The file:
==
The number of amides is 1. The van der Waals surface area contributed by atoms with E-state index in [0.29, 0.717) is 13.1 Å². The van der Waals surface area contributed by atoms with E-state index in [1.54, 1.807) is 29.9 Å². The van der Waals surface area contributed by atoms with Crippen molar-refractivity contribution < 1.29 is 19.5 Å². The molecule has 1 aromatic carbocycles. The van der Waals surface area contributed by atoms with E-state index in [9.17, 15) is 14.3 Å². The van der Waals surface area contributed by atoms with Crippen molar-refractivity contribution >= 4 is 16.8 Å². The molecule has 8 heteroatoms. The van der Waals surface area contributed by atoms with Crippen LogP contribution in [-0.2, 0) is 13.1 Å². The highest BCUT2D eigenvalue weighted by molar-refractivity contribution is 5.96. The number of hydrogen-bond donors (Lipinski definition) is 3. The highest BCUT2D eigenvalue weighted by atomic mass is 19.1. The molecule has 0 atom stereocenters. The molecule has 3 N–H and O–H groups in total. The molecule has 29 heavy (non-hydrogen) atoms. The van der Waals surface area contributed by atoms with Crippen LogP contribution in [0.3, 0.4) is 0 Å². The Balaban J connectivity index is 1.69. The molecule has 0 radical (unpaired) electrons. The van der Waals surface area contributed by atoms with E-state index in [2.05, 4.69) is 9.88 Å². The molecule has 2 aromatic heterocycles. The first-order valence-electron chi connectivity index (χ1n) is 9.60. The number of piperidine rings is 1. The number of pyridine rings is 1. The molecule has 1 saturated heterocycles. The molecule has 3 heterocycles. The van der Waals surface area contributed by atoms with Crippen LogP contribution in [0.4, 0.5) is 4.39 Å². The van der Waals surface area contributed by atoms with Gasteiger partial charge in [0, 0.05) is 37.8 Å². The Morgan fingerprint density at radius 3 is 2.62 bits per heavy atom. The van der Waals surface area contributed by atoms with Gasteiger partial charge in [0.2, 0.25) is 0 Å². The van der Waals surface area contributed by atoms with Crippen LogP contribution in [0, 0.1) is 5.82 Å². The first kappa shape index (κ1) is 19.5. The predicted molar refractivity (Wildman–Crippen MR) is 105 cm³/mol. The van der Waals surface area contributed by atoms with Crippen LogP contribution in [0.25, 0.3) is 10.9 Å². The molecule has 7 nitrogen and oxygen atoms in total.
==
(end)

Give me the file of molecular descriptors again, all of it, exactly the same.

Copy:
The number of amides is 1. The van der Waals surface area contributed by atoms with E-state index in [0.29, 0.717) is 13.1 Å². The van der Waals surface area contributed by atoms with E-state index in [1.54, 1.807) is 29.9 Å². The van der Waals surface area contributed by atoms with Crippen molar-refractivity contribution < 1.29 is 19.5 Å². The molecule has 1 aromatic carbocycles. The van der Waals surface area contributed by atoms with E-state index in [9.17, 15) is 14.3 Å². The van der Waals surface area contributed by atoms with Crippen molar-refractivity contribution >= 4 is 16.8 Å². The molecule has 8 heteroatoms. The van der Waals surface area contributed by atoms with Crippen LogP contribution in [-0.2, 0) is 13.1 Å². The highest BCUT2D eigenvalue weighted by molar-refractivity contribution is 5.96. The number of hydrogen-bond donors (Lipinski definition) is 3. The highest BCUT2D eigenvalue weighted by atomic mass is 19.1. The molecule has 0 atom stereocenters. The molecule has 3 N–H and O–H groups in total. The molecule has 29 heavy (non-hydrogen) atoms. The van der Waals surface area contributed by atoms with Crippen LogP contribution in [0.3, 0.4) is 0 Å². The Balaban J connectivity index is 1.69. The molecule has 0 radical (unpaired) electrons. The van der Waals surface area contributed by atoms with E-state index in [2.05, 4.69) is 9.88 Å². The molecule has 2 aromatic heterocycles. The first-order valence-electron chi connectivity index (χ1n) is 9.60. The number of piperidine rings is 1. The number of pyridine rings is 1. The molecule has 1 saturated heterocycles. The molecule has 3 heterocycles. The van der Waals surface area contributed by atoms with Crippen LogP contribution in [0.4, 0.5) is 4.39 Å². The van der Waals surface area contributed by atoms with Gasteiger partial charge in [0, 0.05) is 37.8 Å². The Morgan fingerprint density at radius 3 is 2.62 bits per heavy atom. The van der Waals surface area contributed by atoms with Gasteiger partial charge in [0.2, 0.25) is 0 Å². The van der Waals surface area contributed by atoms with Crippen LogP contribution in [0, 0.1) is 5.82 Å². The first kappa shape index (κ1) is 19.5. The predicted molar refractivity (Wildman–Crippen MR) is 105 cm³/mol. The van der Waals surface area contributed by atoms with Crippen LogP contribution in [0.25, 0.3) is 10.9 Å². The molecule has 7 nitrogen and oxygen atoms in total.